Take Celsius. Might be fine for robots but for people you must squeeze yourself into a rather confining 30 or so degrees not so with 0º F. Here you know it is hot at 100º and very cold at 32º. 72º is just peachy. Even science ditches Cº when dealing with absolute temps.

In building, we logically use feet and inches and seldom yards. And here fractions shine. In fact the world is parted in fractions. 8 fingers and 2 thumbs by the way. And people in yards, never as feet and inches are perfect.

You Aussies use Nautical Miles do you not? Why? Feet are used for altitude and not yards by reasoned choice.

In fluid measure, gallons are used not quarts for fuel. And fluid ounces mean something to humans.

During WW2, English measure was just peachy in defeating the Germans and Japanese. Von Braun had no problem using such to send humans to the Moon... .

I could go on by I am running out of time, something else that is NOT metric. As a SUBJECT to your State you really don't have much of a choice in doing so many things so if the State wishes to be like Lemmings, so be it mate. Alex has some good points too.

lwesson
16th December, 2010 @ 08:24 am PST

Naaaahhh... actually, the reason we don't change over to metrics here is because the tools at the top (read that metaphorically if you must) aren't capable of real change. If they were, the government wouldn't own two of three of our primary automotive manufacturers. This excuse has been around for years. In the words of Nike: "Just do it!"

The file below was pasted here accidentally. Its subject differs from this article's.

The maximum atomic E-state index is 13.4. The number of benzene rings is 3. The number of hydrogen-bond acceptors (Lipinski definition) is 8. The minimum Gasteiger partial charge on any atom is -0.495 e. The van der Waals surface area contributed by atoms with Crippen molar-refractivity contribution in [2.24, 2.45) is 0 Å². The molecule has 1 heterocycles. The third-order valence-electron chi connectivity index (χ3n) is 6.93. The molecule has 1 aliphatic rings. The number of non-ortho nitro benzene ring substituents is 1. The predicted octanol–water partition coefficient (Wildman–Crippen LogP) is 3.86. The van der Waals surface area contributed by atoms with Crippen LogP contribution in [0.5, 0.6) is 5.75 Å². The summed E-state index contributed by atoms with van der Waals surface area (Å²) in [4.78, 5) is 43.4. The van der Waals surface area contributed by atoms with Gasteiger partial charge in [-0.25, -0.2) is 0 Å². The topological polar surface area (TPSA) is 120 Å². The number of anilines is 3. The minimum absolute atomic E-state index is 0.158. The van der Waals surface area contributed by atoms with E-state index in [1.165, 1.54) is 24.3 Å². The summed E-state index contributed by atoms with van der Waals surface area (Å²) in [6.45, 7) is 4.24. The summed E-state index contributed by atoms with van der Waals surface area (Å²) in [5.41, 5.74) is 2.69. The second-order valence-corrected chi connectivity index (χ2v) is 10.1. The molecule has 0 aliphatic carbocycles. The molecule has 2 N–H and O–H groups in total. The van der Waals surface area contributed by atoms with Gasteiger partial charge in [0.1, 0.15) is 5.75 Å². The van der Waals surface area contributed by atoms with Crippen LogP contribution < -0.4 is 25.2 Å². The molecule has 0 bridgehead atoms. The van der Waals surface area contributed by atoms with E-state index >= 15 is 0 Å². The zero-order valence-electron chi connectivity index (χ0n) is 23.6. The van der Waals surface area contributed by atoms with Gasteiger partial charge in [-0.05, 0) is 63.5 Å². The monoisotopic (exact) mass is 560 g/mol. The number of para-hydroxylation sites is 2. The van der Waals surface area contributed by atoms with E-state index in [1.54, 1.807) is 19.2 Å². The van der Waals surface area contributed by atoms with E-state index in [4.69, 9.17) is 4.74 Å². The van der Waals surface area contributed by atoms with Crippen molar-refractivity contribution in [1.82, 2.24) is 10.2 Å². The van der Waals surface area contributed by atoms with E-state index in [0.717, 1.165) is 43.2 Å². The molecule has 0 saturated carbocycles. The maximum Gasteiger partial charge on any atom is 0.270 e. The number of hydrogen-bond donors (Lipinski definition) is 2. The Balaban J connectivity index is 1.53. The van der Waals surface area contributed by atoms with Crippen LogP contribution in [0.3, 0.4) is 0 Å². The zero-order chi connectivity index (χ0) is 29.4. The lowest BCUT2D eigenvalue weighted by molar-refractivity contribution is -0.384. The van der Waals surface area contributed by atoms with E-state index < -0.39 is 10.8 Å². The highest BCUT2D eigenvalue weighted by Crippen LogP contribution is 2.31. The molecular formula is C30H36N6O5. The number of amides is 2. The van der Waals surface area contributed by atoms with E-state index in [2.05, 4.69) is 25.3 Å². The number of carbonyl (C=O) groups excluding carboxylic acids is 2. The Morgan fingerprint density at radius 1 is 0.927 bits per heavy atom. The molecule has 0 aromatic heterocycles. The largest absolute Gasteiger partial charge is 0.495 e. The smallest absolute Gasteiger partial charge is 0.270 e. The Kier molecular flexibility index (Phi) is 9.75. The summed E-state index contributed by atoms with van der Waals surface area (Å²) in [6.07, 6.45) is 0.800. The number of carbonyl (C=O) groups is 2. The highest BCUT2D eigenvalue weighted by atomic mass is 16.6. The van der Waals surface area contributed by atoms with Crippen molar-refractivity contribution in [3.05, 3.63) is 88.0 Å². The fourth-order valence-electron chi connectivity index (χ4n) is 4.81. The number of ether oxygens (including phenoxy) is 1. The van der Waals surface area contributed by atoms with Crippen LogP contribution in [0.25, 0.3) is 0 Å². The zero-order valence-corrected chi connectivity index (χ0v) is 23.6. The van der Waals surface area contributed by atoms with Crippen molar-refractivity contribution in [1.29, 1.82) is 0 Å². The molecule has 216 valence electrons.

MJRydsFast
16th December, 2010 @ 08:48 am PST

we knew this was cool back in 1977. how very cool is it now!

Booth McKeown
16th December, 2010 @ 09:00 am PST

@ lwesson

I couldn't disagree more. I grew up in the metric system; it's as real, human and tangible as it gets. When someone says a measurement in metric like "98.5mm" it makes instant sense. When someone rhymes off something like "1 and 5/16th" it pure gibberish.

Inputting fractions into a calculator, computer or etc is a huge hassle.

Decimal points over fractions any day.

Temperature metric makes sense. 0 is water freezing, 100 is it boiling and 30 is stinking hot. If you want to get more out of Celsius you just make use of decimals. Easy. Having freezing at -32*F and boiling at 212*F is crazy. Lots of unnecessary math in there.